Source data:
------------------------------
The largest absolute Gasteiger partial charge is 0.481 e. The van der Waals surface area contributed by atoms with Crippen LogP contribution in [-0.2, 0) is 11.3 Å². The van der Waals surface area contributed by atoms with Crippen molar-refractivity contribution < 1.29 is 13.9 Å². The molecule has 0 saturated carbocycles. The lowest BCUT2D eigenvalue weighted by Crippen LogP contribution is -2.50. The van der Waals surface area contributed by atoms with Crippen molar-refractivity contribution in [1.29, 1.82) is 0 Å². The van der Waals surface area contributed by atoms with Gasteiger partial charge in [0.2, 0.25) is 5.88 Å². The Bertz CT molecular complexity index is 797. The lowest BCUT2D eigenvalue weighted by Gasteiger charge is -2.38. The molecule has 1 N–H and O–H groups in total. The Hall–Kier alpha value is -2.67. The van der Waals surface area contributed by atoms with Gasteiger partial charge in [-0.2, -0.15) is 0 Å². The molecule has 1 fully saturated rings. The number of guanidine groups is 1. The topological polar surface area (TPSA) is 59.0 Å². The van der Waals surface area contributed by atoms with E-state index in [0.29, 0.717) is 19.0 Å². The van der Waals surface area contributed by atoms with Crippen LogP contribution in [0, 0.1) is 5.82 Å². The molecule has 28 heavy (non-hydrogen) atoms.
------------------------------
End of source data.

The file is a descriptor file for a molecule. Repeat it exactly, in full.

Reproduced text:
The largest absolute Gasteiger partial charge is 0.481 e. The van der Waals surface area contributed by atoms with Crippen LogP contribution in [-0.2, 0) is 11.3 Å². The van der Waals surface area contributed by atoms with Crippen molar-refractivity contribution < 1.29 is 13.9 Å². The molecule has 0 saturated carbocycles. The lowest BCUT2D eigenvalue weighted by Crippen LogP contribution is -2.50. The van der Waals surface area contributed by atoms with Crippen molar-refractivity contribution in [1.29, 1.82) is 0 Å². The van der Waals surface area contributed by atoms with Gasteiger partial charge in [0.2, 0.25) is 5.88 Å². The Bertz CT molecular complexity index is 797. The lowest BCUT2D eigenvalue weighted by Gasteiger charge is -2.38. The molecule has 1 N–H and O–H groups in total. The Hall–Kier alpha value is -2.67. The van der Waals surface area contributed by atoms with Gasteiger partial charge in [-0.2, -0.15) is 0 Å². The molecule has 1 fully saturated rings. The number of guanidine groups is 1. The topological polar surface area (TPSA) is 59.0 Å². The van der Waals surface area contributed by atoms with E-state index in [0.29, 0.717) is 19.0 Å². The van der Waals surface area contributed by atoms with Crippen LogP contribution in [0, 0.1) is 5.82 Å². The molecule has 28 heavy (non-hydrogen) atoms.